Posts tagged Wind farm
Business and Energy Minister Michael Fallon has announced the creation of an Offshore Wind Investment Organisation (OWIO) to boost levels of inward investment and to further stimulate jobs in the UK offshore wind industry.
The OWIO is expected to boost the UK offshore wind industry alongside Government support for three offshore wind innovation projects as well as pave the way for new employment opportunities in the trades.
Energy Minister, Michael Fallon said: “Offshore wind is a major success story for the UK, and we want to boost levels of inward investment. This will be an important part of our industrial strategy for the sector later this year, and we are creating the Offshore Wind Investment Organisation to drive that activity.
“We already have more installed offshore wind than anywhere else in the world, and this brings enormous economic benefit to our shores, supporting thousands of skilled jobs.
“Through the formation of this industry-led partnership and through our support for innovation projects, we will boost the positive benefits that the offshore wind sector can bring to the UK economy.”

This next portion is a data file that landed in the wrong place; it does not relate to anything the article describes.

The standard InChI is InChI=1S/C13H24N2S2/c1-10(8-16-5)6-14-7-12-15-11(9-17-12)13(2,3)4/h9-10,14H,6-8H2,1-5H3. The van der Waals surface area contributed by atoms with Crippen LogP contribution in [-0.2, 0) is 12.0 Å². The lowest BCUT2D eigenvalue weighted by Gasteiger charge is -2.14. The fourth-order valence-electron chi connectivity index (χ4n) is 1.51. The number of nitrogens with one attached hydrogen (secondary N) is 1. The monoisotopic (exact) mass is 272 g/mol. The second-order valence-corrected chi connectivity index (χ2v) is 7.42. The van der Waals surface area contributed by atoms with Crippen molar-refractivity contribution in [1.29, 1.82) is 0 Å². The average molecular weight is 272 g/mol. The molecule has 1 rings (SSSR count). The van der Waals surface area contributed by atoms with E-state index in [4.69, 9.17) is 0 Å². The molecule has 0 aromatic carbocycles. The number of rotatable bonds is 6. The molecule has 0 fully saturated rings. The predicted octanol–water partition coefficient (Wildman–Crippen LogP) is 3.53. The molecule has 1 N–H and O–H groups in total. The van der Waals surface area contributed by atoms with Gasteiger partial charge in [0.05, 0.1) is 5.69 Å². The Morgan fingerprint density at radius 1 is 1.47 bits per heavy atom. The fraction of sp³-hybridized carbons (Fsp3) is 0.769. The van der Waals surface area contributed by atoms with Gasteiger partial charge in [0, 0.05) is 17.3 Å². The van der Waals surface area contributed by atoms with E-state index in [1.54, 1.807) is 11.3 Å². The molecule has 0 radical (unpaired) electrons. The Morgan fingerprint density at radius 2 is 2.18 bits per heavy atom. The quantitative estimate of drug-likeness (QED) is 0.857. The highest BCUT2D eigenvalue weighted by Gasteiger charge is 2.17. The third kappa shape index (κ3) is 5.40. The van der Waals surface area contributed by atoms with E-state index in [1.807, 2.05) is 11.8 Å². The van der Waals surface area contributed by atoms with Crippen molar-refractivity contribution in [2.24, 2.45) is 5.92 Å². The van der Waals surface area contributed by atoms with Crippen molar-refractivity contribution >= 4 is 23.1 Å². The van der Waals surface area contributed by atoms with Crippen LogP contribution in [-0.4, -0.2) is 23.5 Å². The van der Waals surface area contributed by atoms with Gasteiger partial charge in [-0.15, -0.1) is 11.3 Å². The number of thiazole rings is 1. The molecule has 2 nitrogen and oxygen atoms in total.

The OWIO is one of the recommendations of the forthcoming industrial strategy and will be headed by a senior industry figure. The organisation will be a partnership between industry and Government, established by UK Trade & Investment, that will complement the work of DECC and BIS in delivering the Government-wide offshore investment objectives.
Michael Fallon also announced three innovation projects that Government will support as part of Offshore Wind Components Technologies Scheme:
- Power Cable Services Limited, based in Kent, have been awarded a £540,000 grant towards their high voltage subsea cable jointing technology project
- Aquasium Technology Ltd with partners Burntisland Fabrications Ltd and TWI have been awarded a grant of £769,600 towards their cost-effective fabrication project.
- Wind Technologies Ltd (Cambridge) have been awarded a £728,355 grant to design, manufacture and test an innovative 5MW medium speed drive train concept.
The Minister announced the support during his keynote speech to Renewable UK’s Offshore Wind 2013 conference in Manchester today.
Industry delegates at the conference are also able to attend the first ‘Share Fair’ session enabling them to hear about investment opportunities from major players in the market. This addresses one of the priorities identified by the offshore wind industrial strategy partnership between Government and industry.